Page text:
Here's how to take advantage of the platform that offers customers easy access to impulse buys and hard-to-locate items.
Topics: social, site, parts, sales, ready, socialmedia, online, commerce, marketing, platform, buyers, future, users.
Take a Side in the Future of the USPS
In the last 15 years, the United States Postal Service has lost around $90 billion. It has often failed to meet delivery expectations. And yet, the USPS is vital for many ecommerce companies. By law, the USPS must deliver to every address in the United States six days per week. This makes the USPS a common and often good choice for last-mile delivery specifically and ecommerce generally.
Topics: billion, united, delivery, private, losses, usps, packages, ecommerce, plan, future.
TechCrunch+ roundup: Automattic TC-1, federal startup grants, ‘getting s*** done day’
Our latest longform look at a notable tech company examines Automattic, “the leading commercial complement to the open-source WordPress publishing platform.”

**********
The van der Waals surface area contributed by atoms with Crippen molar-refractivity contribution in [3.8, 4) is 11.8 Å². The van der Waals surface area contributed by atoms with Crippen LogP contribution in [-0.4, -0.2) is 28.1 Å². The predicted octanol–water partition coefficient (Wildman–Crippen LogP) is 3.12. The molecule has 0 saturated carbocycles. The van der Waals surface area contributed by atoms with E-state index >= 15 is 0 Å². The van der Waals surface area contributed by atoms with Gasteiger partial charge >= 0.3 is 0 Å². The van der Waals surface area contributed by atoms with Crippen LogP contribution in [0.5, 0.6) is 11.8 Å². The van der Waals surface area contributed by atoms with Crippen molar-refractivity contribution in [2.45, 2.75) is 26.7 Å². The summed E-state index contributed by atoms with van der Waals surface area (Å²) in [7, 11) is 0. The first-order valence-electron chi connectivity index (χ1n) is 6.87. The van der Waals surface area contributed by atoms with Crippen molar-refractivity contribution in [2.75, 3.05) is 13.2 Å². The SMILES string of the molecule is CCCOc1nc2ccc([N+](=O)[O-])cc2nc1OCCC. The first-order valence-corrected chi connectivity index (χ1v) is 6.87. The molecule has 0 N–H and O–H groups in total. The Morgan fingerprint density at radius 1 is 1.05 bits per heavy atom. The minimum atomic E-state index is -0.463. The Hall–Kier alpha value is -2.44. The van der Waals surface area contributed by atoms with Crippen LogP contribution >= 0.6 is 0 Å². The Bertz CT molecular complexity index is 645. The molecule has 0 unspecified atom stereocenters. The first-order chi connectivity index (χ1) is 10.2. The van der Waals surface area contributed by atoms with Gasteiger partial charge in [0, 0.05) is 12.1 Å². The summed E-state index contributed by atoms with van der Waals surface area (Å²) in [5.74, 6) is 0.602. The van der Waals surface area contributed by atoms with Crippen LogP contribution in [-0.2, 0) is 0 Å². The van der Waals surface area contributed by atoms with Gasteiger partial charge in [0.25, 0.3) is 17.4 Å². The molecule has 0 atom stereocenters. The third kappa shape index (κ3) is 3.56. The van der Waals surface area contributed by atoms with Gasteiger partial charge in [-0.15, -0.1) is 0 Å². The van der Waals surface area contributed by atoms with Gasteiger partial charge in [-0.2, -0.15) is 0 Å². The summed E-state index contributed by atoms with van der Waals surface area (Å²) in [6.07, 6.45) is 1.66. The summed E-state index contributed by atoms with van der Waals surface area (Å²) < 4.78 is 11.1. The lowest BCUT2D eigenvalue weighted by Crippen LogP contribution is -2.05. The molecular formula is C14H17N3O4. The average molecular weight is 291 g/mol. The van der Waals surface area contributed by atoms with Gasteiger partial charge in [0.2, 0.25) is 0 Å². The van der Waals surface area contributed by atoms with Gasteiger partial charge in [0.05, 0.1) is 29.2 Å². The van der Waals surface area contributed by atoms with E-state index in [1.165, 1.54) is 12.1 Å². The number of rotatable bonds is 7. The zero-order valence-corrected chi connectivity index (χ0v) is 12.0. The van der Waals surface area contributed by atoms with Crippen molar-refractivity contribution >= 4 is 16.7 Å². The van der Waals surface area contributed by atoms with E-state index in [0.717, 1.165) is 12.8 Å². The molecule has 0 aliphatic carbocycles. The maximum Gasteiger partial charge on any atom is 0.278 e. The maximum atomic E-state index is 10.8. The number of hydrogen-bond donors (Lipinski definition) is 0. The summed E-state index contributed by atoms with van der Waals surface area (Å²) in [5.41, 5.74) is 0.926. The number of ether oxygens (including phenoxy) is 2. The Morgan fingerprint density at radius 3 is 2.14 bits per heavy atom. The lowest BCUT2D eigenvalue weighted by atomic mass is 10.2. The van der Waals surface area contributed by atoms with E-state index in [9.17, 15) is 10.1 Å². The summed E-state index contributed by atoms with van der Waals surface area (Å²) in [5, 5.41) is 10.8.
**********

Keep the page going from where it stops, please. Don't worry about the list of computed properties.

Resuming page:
Topics: day, getting, automattic, s, company, techcrunch, roundup, post, tech, startup, future, tc1, startups, grants, federal, open, chinese, mobile.
The Automattic TC-1
Sixteen years in and now valued at $7.5 billion, Automattic has found a multitude of strides, even as it strives to own ever more of the media market.
Topics: automattic, minutes, techcrunch, media, social, source, future, tc1, project, open, ecommerce, commercial.
The Best Ecommerce Software Meets Your Business Needs Now and in the Future
Choosing the right ecommerce software is one of the first steps to your entrepreneurial success.More
Topics: customer, meets, future, best, ecommerce, needs, shopify, business, support, paid, features, online, software, available.
The Future Needs More Black Businesses
Investment in Black-owned businesses is a path towards closing the racial wealth gap, strengthening communities, and creating economic opportunities for everyone. The future, therefore, relies on Black entrepreneurs. But systemic racism and centuries of oppression have created barriers to funding and ownership. How do we build a future that includes more Black businesses?More
Topics: capital, entrepreneurs, wealth, william, needs, community, black, gwen, business, jannah, future, businesses.